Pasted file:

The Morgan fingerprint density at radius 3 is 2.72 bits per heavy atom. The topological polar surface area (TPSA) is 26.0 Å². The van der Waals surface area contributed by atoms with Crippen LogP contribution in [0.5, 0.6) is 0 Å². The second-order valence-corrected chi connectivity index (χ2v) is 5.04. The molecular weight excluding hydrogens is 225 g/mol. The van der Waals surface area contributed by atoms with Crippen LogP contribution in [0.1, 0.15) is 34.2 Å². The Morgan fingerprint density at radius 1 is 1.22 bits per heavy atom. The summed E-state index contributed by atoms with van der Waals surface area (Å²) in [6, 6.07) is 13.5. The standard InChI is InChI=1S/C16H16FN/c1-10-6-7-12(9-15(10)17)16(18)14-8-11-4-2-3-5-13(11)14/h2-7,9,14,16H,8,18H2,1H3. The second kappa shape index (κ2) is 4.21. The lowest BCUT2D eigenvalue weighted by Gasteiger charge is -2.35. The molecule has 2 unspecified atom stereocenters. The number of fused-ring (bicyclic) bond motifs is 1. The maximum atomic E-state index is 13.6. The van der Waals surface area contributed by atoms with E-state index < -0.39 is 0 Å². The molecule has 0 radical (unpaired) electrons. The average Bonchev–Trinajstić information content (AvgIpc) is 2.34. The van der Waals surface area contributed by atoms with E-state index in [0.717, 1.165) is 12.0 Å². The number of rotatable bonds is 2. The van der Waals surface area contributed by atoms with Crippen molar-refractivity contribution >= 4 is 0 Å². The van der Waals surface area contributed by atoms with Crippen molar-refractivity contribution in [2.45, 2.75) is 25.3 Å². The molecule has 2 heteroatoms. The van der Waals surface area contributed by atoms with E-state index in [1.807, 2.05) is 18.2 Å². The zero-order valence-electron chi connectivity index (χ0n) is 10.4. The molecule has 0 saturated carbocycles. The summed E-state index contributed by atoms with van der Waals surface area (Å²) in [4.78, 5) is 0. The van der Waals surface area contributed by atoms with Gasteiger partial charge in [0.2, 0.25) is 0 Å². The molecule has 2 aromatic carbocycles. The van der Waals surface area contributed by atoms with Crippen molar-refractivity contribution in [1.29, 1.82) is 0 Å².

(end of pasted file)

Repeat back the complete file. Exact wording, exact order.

The Morgan fingerprint density at radius 3 is 2.72 bits per heavy atom. The topological polar surface area (TPSA) is 26.0 Å². The van der Waals surface area contributed by atoms with Crippen LogP contribution in [0.5, 0.6) is 0 Å². The second-order valence-corrected chi connectivity index (χ2v) is 5.04. The molecular weight excluding hydrogens is 225 g/mol. The van der Waals surface area contributed by atoms with Crippen LogP contribution in [0.1, 0.15) is 34.2 Å². The Morgan fingerprint density at radius 1 is 1.22 bits per heavy atom. The summed E-state index contributed by atoms with van der Waals surface area (Å²) in [6, 6.07) is 13.5. The standard InChI is InChI=1S/C16H16FN/c1-10-6-7-12(9-15(10)17)16(18)14-8-11-4-2-3-5-13(11)14/h2-7,9,14,16H,8,18H2,1H3. The second kappa shape index (κ2) is 4.21. The lowest BCUT2D eigenvalue weighted by Gasteiger charge is -2.35. The molecule has 2 unspecified atom stereocenters. The number of fused-ring (bicyclic) bond motifs is 1. The maximum atomic E-state index is 13.6. The van der Waals surface area contributed by atoms with E-state index < -0.39 is 0 Å². The molecule has 0 radical (unpaired) electrons. The average Bonchev–Trinajstić information content (AvgIpc) is 2.34. The van der Waals surface area contributed by atoms with E-state index in [0.717, 1.165) is 12.0 Å². The number of rotatable bonds is 2. The van der Waals surface area contributed by atoms with Crippen molar-refractivity contribution >= 4 is 0 Å². The van der Waals surface area contributed by atoms with Crippen molar-refractivity contribution in [2.45, 2.75) is 25.3 Å². The molecule has 2 heteroatoms. The van der Waals surface area contributed by atoms with E-state index in [1.807, 2.05) is 18.2 Å². The zero-order valence-electron chi connectivity index (χ0n) is 10.4. The molecule has 0 saturated carbocycles. The summed E-state index contributed by atoms with van der Waals surface area (Å²) in [4.78, 5) is 0. The van der Waals surface area contributed by atoms with Gasteiger partial charge in [0.2, 0.25) is 0 Å². The molecule has 2 aromatic carbocycles. The van der Waals surface area contributed by atoms with Crippen molar-refractivity contribution in [1.29, 1.82) is 0 Å².